Customer Reviews for

Rising Tide: The Great Mississippi Flood of 1927 and How It Changed America

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Most Helpful Favorable Review

1 out of 1 people found this review helpful.

Rising Tide - Book Review - Eric DeLong

This was an excellent book. I gave it five stars. The book was interesting from start to finish. The information about the engineers who first sought to control the river, the mistakes made at a later date to control the river, the 1927 Missippippi flood, the stories...
This was an excellent book. I gave it five stars. The book was interesting from start to finish. The information about the engineers who first sought to control the river, the mistakes made at a later date to control the river, the 1927 Missippippi flood, the stories of the local politicians, and the political ramifications at the national level after the flood all make this a great read. I do not come across more than a few books a year that I would consider to be of the high quality of this book.

posted by EJDeLong on March 23, 2009

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Most Helpful Critical Review

1 out of 2 people found this review helpful.

Tributaries

This meandering mess contains more tributaries than the river it describes. Clearly, Barry likes research. Unfortunately, he includes each and every interesting tidbit he encounters along the way. I suspect that if Barry wants to travel from St. Louis to Memphis, he ...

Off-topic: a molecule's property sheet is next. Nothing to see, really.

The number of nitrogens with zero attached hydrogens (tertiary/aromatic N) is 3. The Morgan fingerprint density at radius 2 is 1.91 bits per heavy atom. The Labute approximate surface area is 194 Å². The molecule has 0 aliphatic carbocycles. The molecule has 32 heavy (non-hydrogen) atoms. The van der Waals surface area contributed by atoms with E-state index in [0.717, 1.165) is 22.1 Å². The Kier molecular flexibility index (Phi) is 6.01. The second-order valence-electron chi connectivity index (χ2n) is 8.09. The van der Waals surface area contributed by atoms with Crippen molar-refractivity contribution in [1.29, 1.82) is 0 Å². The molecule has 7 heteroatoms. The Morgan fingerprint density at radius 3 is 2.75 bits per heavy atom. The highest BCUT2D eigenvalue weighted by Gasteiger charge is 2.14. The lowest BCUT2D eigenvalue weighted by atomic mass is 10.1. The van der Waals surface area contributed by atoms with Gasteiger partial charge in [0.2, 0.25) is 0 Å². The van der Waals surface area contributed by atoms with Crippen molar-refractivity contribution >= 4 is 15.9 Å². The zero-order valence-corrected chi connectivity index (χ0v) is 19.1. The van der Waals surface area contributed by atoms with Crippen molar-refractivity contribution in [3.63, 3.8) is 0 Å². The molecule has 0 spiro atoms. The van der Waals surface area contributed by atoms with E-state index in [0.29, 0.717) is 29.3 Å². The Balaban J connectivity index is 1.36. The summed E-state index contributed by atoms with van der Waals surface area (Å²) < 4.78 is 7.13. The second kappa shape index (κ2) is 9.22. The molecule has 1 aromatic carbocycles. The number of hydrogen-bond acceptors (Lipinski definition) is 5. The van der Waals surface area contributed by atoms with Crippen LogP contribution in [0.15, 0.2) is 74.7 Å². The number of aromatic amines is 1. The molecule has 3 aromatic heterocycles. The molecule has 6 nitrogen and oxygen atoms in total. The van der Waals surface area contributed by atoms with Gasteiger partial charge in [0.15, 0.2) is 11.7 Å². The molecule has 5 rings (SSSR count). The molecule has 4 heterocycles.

This meandering mess contains more tributaries than the river it describes. Clearly, Barry likes research. Unfortunately, he includes each and every interesting tidbit he encounters along the way. I suspect that if Barry wants to travel from St. Louis to Memphis, he will go via Missoula, Montana, Paducah, Kentucky, and Washington, D.C.

posted by Anonymous on January 27, 2006

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  • Posted March 23, 2009

    more from this reviewer

    Rising Tide - Book Review - Eric DeLong

    This was an excellent book. I gave it five stars. The book was interesting from start to finish. The information about the engineers who first sought to control the river, the mistakes made at a later date to control the river, the 1927 Missippippi flood, the stories of the local politicians, and the political ramifications at the national level after the flood all make this a great read. I do not come across more than a few books a year that I would consider to be of the high quality of this book.

    1 out of 1 people found this review helpful.

    Was this review helpful? Yes  No   Report this review
  • Anonymous

    Posted March 2, 2006

    Excellent